The Academy of Nutrition and Dietetics believes American society, leaders and organizations must commit to doing more to address systemic racism and pervasive inequities across all facets of society, and is developing an organizational stance that will address social injustice and its effects on public health. Our commitment to diversity and inclusion are the cornerstone of the vision of the Academy of Nutrition and Dietetics, a world where all people thrive through the transformative power of food and nutrition.
The Centers for Disease Control and Prevention states that people from racial and ethnic minority groups are being hospitalized and dying from the COVID-19 at much higher rates. This is in keeping with longstanding patterns of minority communities experiencing lack of access to high-quality, affordable health care; disparities in educational and employment opportunities; income inequality; inequalities in law enforcement; poor housing conditions and inequitable access to healthful foods. This is unacceptable.
We are committed to diversity, equity and inclusion. Creating a culturally prepared nutrition and dietetics workforce will amplify and address disparities affecting the most vulnerable individuals and communities. The Academy and the National Organization for Equal Opportunity in Higher Education have joined forces to ask Congress to appropriate $310 million for the U.S. Department of Education, "of which $300 million would be set aside for grants for Historically Black Colleges and Universities, Tribal Colleges and Universities, Minority Serving Institutions, such as Primarily Black Institutions, Hispanic-Serving Institutions and Asian American, Native American, and Pacific Islander Institutions to strengthen and grow their allied health education programs, including nutrition and dietetics. The remaining $10 million would be set aside for grants for organizations or institutions to conduct national outreach initiatives to encourage people of color from underrepresented racial and ethnic groups to pursue careers in nutrition and dietetics and to provide technical assistance to grantees to recruit and mentor students that enroll in their newly opened nutrition and dietetics programs."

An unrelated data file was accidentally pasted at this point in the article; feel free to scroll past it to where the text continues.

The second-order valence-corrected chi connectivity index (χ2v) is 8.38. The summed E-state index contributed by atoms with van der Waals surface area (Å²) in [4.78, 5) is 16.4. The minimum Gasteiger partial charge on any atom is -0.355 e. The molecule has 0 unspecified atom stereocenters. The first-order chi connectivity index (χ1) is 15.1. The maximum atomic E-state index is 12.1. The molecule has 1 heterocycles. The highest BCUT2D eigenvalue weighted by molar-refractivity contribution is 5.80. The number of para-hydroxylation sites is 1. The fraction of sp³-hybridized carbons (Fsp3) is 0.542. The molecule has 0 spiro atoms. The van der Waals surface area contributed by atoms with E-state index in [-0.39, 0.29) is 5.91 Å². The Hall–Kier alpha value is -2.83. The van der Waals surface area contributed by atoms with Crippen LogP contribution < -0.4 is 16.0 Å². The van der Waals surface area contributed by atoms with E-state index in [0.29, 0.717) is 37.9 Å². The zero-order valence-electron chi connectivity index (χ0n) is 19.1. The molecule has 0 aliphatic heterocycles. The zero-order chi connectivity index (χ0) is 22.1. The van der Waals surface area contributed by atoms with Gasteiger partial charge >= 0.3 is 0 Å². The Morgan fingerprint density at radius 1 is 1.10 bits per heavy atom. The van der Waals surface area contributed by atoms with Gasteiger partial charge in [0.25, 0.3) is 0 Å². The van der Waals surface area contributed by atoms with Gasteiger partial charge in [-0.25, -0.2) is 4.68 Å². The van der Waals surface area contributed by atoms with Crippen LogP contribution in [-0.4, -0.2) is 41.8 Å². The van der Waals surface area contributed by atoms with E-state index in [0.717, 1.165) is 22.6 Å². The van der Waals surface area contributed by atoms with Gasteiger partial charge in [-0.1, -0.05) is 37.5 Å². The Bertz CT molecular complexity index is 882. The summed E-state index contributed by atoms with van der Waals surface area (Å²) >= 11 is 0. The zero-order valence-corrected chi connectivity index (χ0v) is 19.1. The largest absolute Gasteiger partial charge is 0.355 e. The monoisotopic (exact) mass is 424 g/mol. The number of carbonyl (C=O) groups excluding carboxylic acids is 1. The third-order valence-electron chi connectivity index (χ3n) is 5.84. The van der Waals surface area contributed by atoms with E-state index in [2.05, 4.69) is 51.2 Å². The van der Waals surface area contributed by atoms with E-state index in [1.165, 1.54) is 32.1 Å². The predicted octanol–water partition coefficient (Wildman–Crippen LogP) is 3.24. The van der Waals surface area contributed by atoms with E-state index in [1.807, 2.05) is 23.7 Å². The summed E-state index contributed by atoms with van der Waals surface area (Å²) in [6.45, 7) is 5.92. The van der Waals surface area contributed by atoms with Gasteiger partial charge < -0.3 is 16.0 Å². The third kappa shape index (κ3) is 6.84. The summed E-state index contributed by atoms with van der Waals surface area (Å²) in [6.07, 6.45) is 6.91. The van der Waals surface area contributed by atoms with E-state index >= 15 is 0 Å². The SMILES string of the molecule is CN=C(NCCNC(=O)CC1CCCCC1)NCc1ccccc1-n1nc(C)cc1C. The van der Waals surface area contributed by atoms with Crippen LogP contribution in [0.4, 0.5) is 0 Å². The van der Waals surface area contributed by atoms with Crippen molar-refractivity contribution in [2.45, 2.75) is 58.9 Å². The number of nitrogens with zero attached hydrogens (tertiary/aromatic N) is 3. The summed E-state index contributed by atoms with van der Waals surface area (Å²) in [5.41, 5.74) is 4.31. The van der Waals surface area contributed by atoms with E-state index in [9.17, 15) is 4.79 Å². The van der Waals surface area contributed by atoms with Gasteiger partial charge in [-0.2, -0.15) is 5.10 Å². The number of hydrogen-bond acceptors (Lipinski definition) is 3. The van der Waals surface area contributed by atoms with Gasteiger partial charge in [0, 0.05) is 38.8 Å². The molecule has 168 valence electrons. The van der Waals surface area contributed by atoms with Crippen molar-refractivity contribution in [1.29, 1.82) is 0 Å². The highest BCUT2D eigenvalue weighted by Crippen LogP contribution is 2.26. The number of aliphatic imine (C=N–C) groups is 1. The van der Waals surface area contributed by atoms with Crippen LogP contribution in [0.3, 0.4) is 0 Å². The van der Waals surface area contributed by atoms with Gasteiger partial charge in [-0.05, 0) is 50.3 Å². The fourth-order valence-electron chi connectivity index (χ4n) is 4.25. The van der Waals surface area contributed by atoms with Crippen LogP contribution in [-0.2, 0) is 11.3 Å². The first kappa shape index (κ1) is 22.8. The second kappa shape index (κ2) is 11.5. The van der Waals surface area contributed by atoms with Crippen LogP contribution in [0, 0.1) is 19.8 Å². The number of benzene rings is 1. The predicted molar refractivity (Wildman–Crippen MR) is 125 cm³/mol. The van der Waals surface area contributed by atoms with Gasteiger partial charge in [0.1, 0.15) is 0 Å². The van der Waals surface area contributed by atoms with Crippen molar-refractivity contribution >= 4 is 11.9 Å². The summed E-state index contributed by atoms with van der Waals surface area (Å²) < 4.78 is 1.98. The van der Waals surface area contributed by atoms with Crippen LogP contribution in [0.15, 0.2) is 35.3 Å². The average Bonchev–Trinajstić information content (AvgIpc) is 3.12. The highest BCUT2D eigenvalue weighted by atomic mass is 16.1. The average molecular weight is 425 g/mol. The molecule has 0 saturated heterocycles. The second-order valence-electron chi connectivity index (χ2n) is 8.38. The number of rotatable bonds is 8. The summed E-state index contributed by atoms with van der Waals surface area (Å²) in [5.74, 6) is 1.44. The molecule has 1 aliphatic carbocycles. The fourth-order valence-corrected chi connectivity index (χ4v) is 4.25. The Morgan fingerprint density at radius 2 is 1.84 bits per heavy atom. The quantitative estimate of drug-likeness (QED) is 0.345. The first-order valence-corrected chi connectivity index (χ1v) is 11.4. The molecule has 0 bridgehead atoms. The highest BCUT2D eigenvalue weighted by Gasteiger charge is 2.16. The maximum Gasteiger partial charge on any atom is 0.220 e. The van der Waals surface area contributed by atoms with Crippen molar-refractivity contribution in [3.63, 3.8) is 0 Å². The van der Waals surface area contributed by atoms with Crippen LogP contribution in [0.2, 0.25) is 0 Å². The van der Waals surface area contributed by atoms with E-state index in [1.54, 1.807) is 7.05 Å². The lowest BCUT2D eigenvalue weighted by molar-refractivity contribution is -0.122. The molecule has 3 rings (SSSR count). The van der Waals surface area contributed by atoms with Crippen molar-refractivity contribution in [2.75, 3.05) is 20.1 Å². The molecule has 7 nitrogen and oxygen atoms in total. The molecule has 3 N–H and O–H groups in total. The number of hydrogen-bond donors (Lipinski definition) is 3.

The Academy also calls on Congress to pass the Medical Nutrition Therapy Act of 2020, introduced in recent days by U.S. Reps. Eliot Engel (N.Y.) and Pete King (N.Y.). This bill, for which the Academy has advocated, would expand MNT coverage beyond diabetes and renal disease for Medicare beneficiaries, providing coverage under Medicare Part B for MNT for prediabetes, obesity, hypertension, dyslipidemia, malnutrition, eating disorders, cancer, celiac disease, HIV/AIDS and any disease related to unintentional weight loss. Expanded access to MNT is especially important for minority populations that have long faced chronic disease health disparities due to socioeconomic inequalities and reduced access to health care, healthful foods and safe places to be active and are now being disproportionately impacted by COVID-19.
To our members who are calling for change: We hear you. We stand with you.